How storms affect carbon burial in the New River Estuary, North Carolina Public Deposited

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Last Modified
  • March 19, 2019
Creator
  • Bost, Molly
    • Affiliation: College of Arts and Sciences, Department of Marine Sciences
Abstract
  • Estuaries provide many ecosystem services, but one that is not well quantified is carbon burial. The New River Estuary (NRE) is a wave dominated, multi-lagoon system with limited connectivity to the ocean. The goal of this study is to assess changes in carbon burial rates over the past century within the NRE. The NRE has undergone changes including development of a Marine Corps base, eutrophication followed by remediation, and hurricanes, all of which affect carbon burial rates. Mean sediment accumulation rates (SAR) calculated using 210Pb, and carbon burial rates varied greatly, ranging from 0.71 cm yr-1 to 3.02 cm yr-1 and 103.3 g C m-2 yr-1 to 559.9 g C m-2 yr-1 respectively. After hurricanes Dennis and Floyd made landfall in North Carolina weeks apart, SAR and carbon burial rates increased throughout the estuary, an order of magnitude in the middle estuary. This work emphasizes the importance of changes in estuarine carbon burial due to eutrophication and increasing frequency of storms due to climate change.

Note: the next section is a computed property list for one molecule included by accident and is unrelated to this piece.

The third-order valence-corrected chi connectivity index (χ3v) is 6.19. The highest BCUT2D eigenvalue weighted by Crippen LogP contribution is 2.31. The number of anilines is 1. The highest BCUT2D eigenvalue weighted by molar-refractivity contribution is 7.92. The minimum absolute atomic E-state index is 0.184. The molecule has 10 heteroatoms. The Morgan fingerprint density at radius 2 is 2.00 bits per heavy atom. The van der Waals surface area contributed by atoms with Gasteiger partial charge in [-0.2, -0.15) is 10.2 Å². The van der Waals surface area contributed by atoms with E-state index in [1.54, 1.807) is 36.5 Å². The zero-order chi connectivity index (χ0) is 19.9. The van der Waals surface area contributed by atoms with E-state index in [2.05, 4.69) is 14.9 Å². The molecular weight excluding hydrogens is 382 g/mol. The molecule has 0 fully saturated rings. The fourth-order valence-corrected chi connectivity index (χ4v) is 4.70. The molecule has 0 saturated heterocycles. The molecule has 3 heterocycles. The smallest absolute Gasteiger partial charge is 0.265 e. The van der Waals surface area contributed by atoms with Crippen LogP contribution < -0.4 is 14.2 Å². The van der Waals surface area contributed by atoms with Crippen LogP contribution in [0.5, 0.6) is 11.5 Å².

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Rights statement
  • In Copyright
Advisor
  • McKee, Brent
  • Cable, Jaye
  • Rodriguez, Antonio
Degree
  • Master of Science
Degree granting institution
  • University of North Carolina at Chapel Hill Graduate School
Graduation year
  • 2016
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